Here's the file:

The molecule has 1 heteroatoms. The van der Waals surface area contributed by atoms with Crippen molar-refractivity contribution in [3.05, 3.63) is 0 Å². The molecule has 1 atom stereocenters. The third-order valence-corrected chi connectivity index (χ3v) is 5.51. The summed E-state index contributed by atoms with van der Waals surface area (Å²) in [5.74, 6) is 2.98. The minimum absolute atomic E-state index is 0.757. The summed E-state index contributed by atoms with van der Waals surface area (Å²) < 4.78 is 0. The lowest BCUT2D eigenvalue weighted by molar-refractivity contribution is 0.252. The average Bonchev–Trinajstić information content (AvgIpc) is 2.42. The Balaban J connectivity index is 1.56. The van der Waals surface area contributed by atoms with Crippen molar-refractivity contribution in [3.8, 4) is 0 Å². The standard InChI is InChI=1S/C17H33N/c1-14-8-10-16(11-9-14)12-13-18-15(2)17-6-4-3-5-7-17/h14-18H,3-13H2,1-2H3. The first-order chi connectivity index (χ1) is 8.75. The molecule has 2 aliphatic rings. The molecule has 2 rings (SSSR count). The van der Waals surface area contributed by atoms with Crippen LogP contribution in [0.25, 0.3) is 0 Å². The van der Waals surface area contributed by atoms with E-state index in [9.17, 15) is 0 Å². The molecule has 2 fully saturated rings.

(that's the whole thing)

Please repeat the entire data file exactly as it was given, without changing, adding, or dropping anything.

The molecule has 1 heteroatoms. The van der Waals surface area contributed by atoms with Crippen molar-refractivity contribution in [3.05, 3.63) is 0 Å². The molecule has 1 atom stereocenters. The third-order valence-corrected chi connectivity index (χ3v) is 5.51. The summed E-state index contributed by atoms with van der Waals surface area (Å²) in [5.74, 6) is 2.98. The minimum absolute atomic E-state index is 0.757. The summed E-state index contributed by atoms with van der Waals surface area (Å²) < 4.78 is 0. The lowest BCUT2D eigenvalue weighted by molar-refractivity contribution is 0.252. The average Bonchev–Trinajstić information content (AvgIpc) is 2.42. The Balaban J connectivity index is 1.56. The van der Waals surface area contributed by atoms with Crippen molar-refractivity contribution in [3.8, 4) is 0 Å². The standard InChI is InChI=1S/C17H33N/c1-14-8-10-16(11-9-14)12-13-18-15(2)17-6-4-3-5-7-17/h14-18H,3-13H2,1-2H3. The first-order chi connectivity index (χ1) is 8.75. The molecule has 2 aliphatic rings. The molecule has 2 rings (SSSR count). The van der Waals surface area contributed by atoms with Crippen LogP contribution in [0.25, 0.3) is 0 Å². The van der Waals surface area contributed by atoms with E-state index in [9.17, 15) is 0 Å². The molecule has 2 fully saturated rings.